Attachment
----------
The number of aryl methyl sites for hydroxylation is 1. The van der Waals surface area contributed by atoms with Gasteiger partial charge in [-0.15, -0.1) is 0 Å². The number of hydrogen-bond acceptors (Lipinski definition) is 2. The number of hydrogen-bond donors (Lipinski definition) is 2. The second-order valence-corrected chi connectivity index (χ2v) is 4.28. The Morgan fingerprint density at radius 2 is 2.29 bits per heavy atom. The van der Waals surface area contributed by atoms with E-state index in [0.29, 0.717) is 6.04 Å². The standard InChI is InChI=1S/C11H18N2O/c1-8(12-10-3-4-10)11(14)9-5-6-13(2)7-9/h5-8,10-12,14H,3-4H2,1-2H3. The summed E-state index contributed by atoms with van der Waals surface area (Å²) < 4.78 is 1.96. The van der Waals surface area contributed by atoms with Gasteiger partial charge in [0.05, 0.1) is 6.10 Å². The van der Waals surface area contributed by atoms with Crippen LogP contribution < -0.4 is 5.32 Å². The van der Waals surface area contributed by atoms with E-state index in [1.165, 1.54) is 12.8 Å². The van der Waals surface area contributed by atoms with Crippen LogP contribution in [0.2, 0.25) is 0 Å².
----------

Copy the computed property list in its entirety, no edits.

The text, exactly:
The number of aryl methyl sites for hydroxylation is 1. The van der Waals surface area contributed by atoms with Gasteiger partial charge in [-0.15, -0.1) is 0 Å². The number of hydrogen-bond acceptors (Lipinski definition) is 2. The number of hydrogen-bond donors (Lipinski definition) is 2. The second-order valence-corrected chi connectivity index (χ2v) is 4.28. The Morgan fingerprint density at radius 2 is 2.29 bits per heavy atom. The van der Waals surface area contributed by atoms with E-state index in [0.29, 0.717) is 6.04 Å². The standard InChI is InChI=1S/C11H18N2O/c1-8(12-10-3-4-10)11(14)9-5-6-13(2)7-9/h5-8,10-12,14H,3-4H2,1-2H3. The summed E-state index contributed by atoms with van der Waals surface area (Å²) < 4.78 is 1.96. The van der Waals surface area contributed by atoms with Gasteiger partial charge in [0.05, 0.1) is 6.10 Å². The van der Waals surface area contributed by atoms with Crippen LogP contribution < -0.4 is 5.32 Å². The van der Waals surface area contributed by atoms with E-state index in [1.165, 1.54) is 12.8 Å². The van der Waals surface area contributed by atoms with Crippen LogP contribution in [0.2, 0.25) is 0 Å².